James Scott Memorial Fountain
- Belle Isle Park, Detroit, Michigan
- Design & Construction:
- 1921-1925[1921-22 Irish-1999]
- Cass Gilbert, with sculptor Herbert Adams
The James Scott Memorial Fountain is located at the west end of Belle Isle Park, which is situated in the narrows of the Detroit River, midway between the United States and Canada. The park itself was laid out by Frederick Law Olmsted between 1882 and 1884 and subsequently expanded and modified.
The fountain was funded by a bequest from Detroit playboy millionaire James Scott. Gilbert won a national competition for the design in 1914, but because of controversy over the bequest and the scope of the project, completion took many years. In addition to the fountain and the statue of Scott specified in the bequest, Gilbert's design called for an amphitheater, a lagoon, and a bridge from the mainland to Belle Isle. Work on landfill to expand the island began in 1917. Construction on the fountain itself finally began in 1921, and the fountain was dedicated in 1925. [Irish-1999, p 108-109; Lochbiler-1997]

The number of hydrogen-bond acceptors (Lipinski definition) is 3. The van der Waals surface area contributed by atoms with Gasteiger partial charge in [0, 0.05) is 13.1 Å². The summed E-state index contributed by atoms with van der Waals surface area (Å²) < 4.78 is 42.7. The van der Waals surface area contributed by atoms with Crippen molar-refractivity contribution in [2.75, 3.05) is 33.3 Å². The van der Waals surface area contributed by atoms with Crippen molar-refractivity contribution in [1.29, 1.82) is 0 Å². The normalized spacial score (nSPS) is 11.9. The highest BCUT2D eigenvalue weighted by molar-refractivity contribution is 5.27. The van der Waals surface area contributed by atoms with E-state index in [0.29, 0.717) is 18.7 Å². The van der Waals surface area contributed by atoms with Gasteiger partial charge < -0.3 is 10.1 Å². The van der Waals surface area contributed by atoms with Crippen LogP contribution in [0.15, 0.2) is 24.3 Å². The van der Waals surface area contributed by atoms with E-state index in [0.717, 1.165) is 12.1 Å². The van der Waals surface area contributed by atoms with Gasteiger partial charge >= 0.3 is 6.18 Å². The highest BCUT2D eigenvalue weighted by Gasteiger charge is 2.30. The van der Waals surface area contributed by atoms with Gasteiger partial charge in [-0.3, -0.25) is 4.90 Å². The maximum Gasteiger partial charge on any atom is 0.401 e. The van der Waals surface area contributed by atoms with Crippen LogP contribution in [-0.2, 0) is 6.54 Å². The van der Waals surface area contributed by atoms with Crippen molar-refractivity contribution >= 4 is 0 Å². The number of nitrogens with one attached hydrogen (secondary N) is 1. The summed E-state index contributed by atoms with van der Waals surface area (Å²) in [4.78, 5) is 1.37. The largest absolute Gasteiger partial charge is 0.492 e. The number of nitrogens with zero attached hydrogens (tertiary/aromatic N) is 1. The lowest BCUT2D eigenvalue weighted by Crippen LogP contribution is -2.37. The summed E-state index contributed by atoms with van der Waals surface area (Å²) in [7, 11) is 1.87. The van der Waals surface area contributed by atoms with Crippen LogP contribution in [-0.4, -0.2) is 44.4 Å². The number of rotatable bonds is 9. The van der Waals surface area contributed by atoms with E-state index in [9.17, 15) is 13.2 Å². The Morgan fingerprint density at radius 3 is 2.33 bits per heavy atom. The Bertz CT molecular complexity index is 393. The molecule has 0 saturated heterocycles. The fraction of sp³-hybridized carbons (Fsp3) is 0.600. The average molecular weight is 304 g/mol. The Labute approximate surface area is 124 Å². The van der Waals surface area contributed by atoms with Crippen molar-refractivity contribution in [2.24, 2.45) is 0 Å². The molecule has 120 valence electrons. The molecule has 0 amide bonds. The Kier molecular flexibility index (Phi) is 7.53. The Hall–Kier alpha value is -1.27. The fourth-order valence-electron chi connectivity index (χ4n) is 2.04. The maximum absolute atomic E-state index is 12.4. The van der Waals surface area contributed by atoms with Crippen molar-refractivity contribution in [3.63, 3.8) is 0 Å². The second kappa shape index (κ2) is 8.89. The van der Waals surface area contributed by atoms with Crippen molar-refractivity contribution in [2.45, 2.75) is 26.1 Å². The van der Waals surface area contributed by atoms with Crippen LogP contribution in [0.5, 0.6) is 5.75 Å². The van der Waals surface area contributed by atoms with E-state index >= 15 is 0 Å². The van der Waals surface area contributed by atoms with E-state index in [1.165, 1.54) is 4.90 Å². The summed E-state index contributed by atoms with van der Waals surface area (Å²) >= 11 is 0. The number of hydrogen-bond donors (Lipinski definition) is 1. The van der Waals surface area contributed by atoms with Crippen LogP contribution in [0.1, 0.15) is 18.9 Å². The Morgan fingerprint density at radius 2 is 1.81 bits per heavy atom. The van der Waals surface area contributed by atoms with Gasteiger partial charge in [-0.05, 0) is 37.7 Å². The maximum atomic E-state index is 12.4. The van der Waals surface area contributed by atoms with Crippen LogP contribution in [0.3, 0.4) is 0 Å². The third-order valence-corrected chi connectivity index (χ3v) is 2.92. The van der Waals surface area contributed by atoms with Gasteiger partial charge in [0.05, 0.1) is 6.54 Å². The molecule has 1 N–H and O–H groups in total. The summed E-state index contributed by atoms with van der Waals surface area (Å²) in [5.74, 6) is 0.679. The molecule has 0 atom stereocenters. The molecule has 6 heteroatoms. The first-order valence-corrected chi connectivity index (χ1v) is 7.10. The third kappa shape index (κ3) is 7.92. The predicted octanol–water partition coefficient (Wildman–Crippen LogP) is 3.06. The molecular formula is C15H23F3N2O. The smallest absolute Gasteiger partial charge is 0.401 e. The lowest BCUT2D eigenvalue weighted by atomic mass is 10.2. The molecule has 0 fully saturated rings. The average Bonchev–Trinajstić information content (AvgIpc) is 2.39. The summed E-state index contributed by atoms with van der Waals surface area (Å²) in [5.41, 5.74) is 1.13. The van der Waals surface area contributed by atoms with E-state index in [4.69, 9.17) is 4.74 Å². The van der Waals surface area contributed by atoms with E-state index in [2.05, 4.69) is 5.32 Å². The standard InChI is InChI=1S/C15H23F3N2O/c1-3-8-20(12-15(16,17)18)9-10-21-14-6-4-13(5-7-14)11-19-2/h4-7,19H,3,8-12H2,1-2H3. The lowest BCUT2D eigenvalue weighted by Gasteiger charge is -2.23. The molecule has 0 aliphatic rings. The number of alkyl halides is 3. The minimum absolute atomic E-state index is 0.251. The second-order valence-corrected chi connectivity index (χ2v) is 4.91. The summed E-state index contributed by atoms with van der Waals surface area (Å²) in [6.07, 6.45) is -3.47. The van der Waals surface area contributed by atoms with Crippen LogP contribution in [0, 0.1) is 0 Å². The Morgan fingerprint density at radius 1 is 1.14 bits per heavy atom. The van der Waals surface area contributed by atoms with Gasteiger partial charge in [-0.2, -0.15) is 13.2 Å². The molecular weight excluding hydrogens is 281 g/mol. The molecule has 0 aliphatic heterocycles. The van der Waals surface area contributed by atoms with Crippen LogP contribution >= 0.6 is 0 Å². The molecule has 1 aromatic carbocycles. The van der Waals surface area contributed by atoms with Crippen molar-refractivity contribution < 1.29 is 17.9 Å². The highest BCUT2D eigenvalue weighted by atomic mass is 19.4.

The fountain, executed of white marble, rises from a marble terrace in a series of basins. The basins are adorned with bas-relief panels. Sculpted lions, dolphins, and turtles, and the head of Neptune spout water. A life-sized bronze statue of Scott, set on a granite plinth, faces the fountain. The sculpture was executed by Herbert Adams. Marble steps leading from the fountain terrace to the river evoke the design of Bethesda Terrace in New York's Central Park.
William A. Coles. “The History of America’s Greatest Fountain: The Scott Memorial Fountain on Belle Isle, Detroit.” Classical America 3 (1973): 5-26.
Don Lochbiler. "Detroit's Fountain of Mirth." (The Detroit News November 7, 1997) http://apps.detnews.com/apps/history/index.php?id=193